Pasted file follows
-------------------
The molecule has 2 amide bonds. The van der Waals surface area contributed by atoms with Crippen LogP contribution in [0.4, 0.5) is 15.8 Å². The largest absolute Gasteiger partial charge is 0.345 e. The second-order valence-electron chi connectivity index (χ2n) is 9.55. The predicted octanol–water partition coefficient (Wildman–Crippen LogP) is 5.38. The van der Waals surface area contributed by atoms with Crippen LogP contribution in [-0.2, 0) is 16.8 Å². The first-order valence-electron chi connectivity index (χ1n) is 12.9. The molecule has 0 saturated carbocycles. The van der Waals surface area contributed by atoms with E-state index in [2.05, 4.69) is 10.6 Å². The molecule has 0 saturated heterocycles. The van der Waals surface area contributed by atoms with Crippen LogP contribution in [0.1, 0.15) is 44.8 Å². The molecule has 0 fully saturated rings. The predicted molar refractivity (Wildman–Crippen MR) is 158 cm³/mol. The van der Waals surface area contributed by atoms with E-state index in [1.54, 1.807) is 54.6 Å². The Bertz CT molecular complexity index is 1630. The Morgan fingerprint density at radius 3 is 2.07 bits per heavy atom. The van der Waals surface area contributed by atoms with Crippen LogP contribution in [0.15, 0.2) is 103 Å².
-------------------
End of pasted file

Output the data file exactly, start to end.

The molecule has 2 amide bonds. The van der Waals surface area contributed by atoms with Crippen LogP contribution in [0.4, 0.5) is 15.8 Å². The largest absolute Gasteiger partial charge is 0.345 e. The second-order valence-electron chi connectivity index (χ2n) is 9.55. The predicted octanol–water partition coefficient (Wildman–Crippen LogP) is 5.38. The van der Waals surface area contributed by atoms with Crippen LogP contribution in [-0.2, 0) is 16.8 Å². The first-order valence-electron chi connectivity index (χ1n) is 12.9. The molecule has 0 saturated carbocycles. The van der Waals surface area contributed by atoms with E-state index in [2.05, 4.69) is 10.6 Å². The molecule has 0 saturated heterocycles. The van der Waals surface area contributed by atoms with Crippen LogP contribution in [0.1, 0.15) is 44.8 Å². The molecule has 0 fully saturated rings. The predicted molar refractivity (Wildman–Crippen MR) is 158 cm³/mol. The van der Waals surface area contributed by atoms with E-state index in [1.54, 1.807) is 54.6 Å². The Bertz CT molecular complexity index is 1630. The Morgan fingerprint density at radius 3 is 2.07 bits per heavy atom. The van der Waals surface area contributed by atoms with Crippen LogP contribution in [0.15, 0.2) is 103 Å².